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Although music is well into the digital age, vinyl still holds a special place for music enthusiasts worldwide. Unlike electronic music formats, vinyl is more of a physical experience involving a turntable, a record, and an artistic cover jacket. A signed cover can affect the worth of the vinyl itself, depending on a number of factors; each consideration is somewhat subjective, depending on the collector and the market.
Before the 1940s, vinyl records were made of shellac and slate material, and the format was typically 78 RPMs. In 1948, Columbia Records introduced a 33 1/3 RPM record made of polystyrene material, and shortly thereafter, RCA Victor developed a 45 RPM version. Vinyl is available in three sizes: 7, 10 and 12 inches. Content variations include LP (long play), SP (single play), and EP (extended play).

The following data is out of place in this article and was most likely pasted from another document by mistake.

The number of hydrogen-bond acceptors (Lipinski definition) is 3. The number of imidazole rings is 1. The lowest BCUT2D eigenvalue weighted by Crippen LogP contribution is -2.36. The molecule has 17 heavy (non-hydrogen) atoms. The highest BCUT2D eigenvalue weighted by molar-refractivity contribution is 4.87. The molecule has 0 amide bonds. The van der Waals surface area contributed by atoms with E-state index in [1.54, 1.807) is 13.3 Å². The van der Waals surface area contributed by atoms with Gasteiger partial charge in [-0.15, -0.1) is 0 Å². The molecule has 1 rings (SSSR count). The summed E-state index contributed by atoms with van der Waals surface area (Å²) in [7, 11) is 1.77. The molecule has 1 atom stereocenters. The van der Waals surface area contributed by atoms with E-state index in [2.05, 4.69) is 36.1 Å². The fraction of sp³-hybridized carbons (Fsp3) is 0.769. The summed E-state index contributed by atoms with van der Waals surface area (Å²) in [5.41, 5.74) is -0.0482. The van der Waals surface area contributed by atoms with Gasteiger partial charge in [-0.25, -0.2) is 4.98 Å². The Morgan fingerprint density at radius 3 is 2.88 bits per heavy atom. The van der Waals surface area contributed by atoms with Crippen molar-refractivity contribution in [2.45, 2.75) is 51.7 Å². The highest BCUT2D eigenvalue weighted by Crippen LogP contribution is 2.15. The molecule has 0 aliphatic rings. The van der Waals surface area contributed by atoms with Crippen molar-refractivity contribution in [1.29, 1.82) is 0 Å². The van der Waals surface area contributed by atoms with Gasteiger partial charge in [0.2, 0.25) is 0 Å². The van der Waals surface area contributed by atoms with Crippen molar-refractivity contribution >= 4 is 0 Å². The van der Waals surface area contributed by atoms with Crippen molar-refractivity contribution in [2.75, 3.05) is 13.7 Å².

Overall, the 1950s and 1960s are considered important time periods for serious vinyl collectors, as these decades produced many valuable albums. Early production runs—or pressings—are most desirable, and promotional copies are often rare.
A pressing is a run, or manufacture, of a vinyl record. Early pressings are always more valuable than later ones. One tip is to check for barcodes on album, since no barcodes were printed on albums from the early 1970s and prior
The Sex Pistols’ 7-inch promotional single “God Save the Queen” is considered a very rare and valuable record. Only two copies are known to exist
The 1958 original record, "That'll Be The Day/In Spite Of All The Danger" by The Quarrymen, is said to be worth over $150,000